The story is told from two perspectives: Henry & Rachel. Rachel moved away three years ago, but before that, she wrote Henry a letter professing her love for him and saying how he deserves better than his current girlfriend, Amy. Flashforward to the present, Rachel finds herself returning to Gracetown after the sudden death of her brother, Cal. She is in deep depression and her life plans have simply fallen apart. Life in general is difficult for Rachel, as her and Cal were extremely close, and this death has shaken not only her, but her mother as well. She finds herself moving in with her aunt Rose to find a job for the year because she has failed year 12. She knows that coming back to Gracetown means seeing Henry again, but she is sure that she is in fact over him and angry about him not acknowledging her letter years back. Henry, on the otherhand, has just recently been dumped by Amy, soon after they made promises to travel the world together. His parents are also thinking of selling Howling Books because it is not making enough, and he's determined to befriend Rachel once again. I really liked how their story developed. Crowley wove together their past in a really nice way, and I loved their dynamic. I will say that Henry did drive me insane a bit for how hung up and whiny he was when it came to Amy. But I really liked Henry as a brother to his sister, George, and just how he was in general to other characters. He was quite sweet and tried his best. Rachel, I just loved. I empathized with her so much in her grieving and mourning, since I know what it feels like to lose a loved one. You feel cheated in time and memories, and she really conveyed that. I loved seeing her not overcome her grief, but coming to terms with it, and learning to live with it.

The part of the book that I loved the most is definitely George's story. She started receiving letters from this mysterious 'Pytheas' and a beautiful friendship blossomed from that. It was so pure and special and it made me swoon reading the letters. I really loved George as a character and seeing how she has built up a shield overtime, but it was slowly breaking as she found herself opening up to Pytheas, Rachel, and even Martin. I don't want to say more than that because of spoilers, but I cried my eyes out at some parts. In the words of my co-worker Kim, it was the big tears and ugly crying that happened. The book touches on memory, and how one's memory lives on in the margins and this just reaffirms how special books are for me as a reader. I am one of those readers that will occasionally underline things, and I love when people address the first page to me when giving me a book as a gift, and more. This book is about the relationship we have with words. I loved that so much, but most importantly, it's a great book about memory and life/death. This gave me a different outlook on how to approach grief, and that death is not the end but rather a form of transmigration: "..the transmigration of memory that happens all the time--saving people the only way we can--holding the dead here with their stories, with their marks on the page, with their histories. It's a very beautiful idea.." (232). It also touches on how there will be things in life that will hurt, and completely break us, but that it can also be what makes us: "It will be fine and it won't be. It will be terrible and good" (269). The immense strength that these characters have in this book is simply outstanding and an inspiration. I can't say enough good things about this book. It is a short read, but it just hits all the notes. Please go pick up a copy and annotate the passages you love, and pass it on. It's the kind of book that will make you fall in love with characters, but also making you fall in love with reading all over again.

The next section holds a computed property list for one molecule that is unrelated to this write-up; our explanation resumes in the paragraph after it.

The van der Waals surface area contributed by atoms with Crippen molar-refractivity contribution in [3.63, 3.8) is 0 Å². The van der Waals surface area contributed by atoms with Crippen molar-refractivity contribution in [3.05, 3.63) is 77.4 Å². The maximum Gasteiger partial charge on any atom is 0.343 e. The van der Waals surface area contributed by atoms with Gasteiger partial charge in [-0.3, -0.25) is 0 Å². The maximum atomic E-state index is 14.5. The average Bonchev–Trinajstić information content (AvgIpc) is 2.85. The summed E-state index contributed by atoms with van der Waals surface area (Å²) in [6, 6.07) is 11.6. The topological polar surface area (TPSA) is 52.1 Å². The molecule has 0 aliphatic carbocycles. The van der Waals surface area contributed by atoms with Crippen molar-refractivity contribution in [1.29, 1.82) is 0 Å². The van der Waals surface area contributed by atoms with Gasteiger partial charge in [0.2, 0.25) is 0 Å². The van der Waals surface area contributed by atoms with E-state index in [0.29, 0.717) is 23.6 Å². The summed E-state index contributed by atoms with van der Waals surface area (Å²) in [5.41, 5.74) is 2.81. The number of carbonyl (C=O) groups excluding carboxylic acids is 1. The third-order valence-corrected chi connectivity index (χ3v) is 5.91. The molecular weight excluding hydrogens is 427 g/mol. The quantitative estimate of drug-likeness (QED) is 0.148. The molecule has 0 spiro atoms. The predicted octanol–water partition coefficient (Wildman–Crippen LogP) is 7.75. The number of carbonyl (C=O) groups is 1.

My rating of the book: ✮✮✮✮✮ (5/5 stars)

Available for purchase at:

Disclaimer: An advanced reader's copy of the book was provided by Penguin Random House Canada in exchange for an honest review. All opinions are my own.

Tuesday, 20 June 2017

Review: Romancing The Throne by Nadine Jolie Courtney

Romancing the Throne by Nadine Jolie Courtney

Publishing Date: May 30, 2017
Publisher: HarperCollins
Pages: 400
Young Adult Contemporary

The Premise from the Publisher: "For the first time ever, the Weston sisters are at the same boarding school. After an administration scandal at Libby’s all-girls school threatens her chances at a top university, she decides to join Charlotte at posh and picturesque Sussex Park. Social-climbing Charlotte considers it her sisterly duty to bring Libby into her circle: Britain’s young elites, glamorous teens who vacation in Hong Kong and the South of France and are just as comfortable at a polo match as they are at a party. It’s a social circle that just so happens to include handsome seventeen-year-old Prince Edward, heir to Britain’s throne. If there are any rules of sisterhood, “Don’t fall for the same guy” should be one of them. But sometimes chemistry—even love—grows where you least expect it. In the end, there may be a price to pay for romancing the throne...and more than one path to happily ever after" (HC).